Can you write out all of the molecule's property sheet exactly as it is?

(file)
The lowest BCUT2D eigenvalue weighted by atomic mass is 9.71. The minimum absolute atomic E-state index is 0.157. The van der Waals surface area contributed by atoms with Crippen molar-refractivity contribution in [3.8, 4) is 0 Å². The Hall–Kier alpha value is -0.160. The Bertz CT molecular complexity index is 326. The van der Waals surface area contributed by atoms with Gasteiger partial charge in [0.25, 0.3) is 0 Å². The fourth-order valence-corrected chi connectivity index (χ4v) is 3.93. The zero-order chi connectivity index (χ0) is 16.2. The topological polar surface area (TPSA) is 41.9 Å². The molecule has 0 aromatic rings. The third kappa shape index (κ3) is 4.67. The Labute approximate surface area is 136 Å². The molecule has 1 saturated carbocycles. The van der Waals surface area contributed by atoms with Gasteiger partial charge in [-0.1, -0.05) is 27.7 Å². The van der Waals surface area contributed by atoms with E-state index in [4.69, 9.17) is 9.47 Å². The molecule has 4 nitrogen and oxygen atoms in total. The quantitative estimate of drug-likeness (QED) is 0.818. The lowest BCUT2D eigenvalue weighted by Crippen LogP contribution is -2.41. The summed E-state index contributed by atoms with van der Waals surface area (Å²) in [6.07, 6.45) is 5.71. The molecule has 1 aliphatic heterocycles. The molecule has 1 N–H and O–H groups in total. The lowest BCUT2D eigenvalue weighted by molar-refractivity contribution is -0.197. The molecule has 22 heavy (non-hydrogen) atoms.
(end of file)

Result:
The lowest BCUT2D eigenvalue weighted by atomic mass is 9.71. The minimum absolute atomic E-state index is 0.157. The van der Waals surface area contributed by atoms with Crippen molar-refractivity contribution in [3.8, 4) is 0 Å². The Hall–Kier alpha value is -0.160. The Bertz CT molecular complexity index is 326. The van der Waals surface area contributed by atoms with Gasteiger partial charge in [0.25, 0.3) is 0 Å². The fourth-order valence-corrected chi connectivity index (χ4v) is 3.93. The zero-order chi connectivity index (χ0) is 16.2. The topological polar surface area (TPSA) is 41.9 Å². The molecule has 0 aromatic rings. The third kappa shape index (κ3) is 4.67. The Labute approximate surface area is 136 Å². The molecule has 1 saturated carbocycles. The van der Waals surface area contributed by atoms with Gasteiger partial charge in [-0.1, -0.05) is 27.7 Å². The van der Waals surface area contributed by atoms with E-state index in [4.69, 9.17) is 9.47 Å². The molecule has 4 nitrogen and oxygen atoms in total. The quantitative estimate of drug-likeness (QED) is 0.818. The lowest BCUT2D eigenvalue weighted by Crippen LogP contribution is -2.41. The summed E-state index contributed by atoms with van der Waals surface area (Å²) in [6.07, 6.45) is 5.71. The molecule has 1 aliphatic heterocycles. The molecule has 1 N–H and O–H groups in total. The lowest BCUT2D eigenvalue weighted by molar-refractivity contribution is -0.197. The molecule has 22 heavy (non-hydrogen) atoms.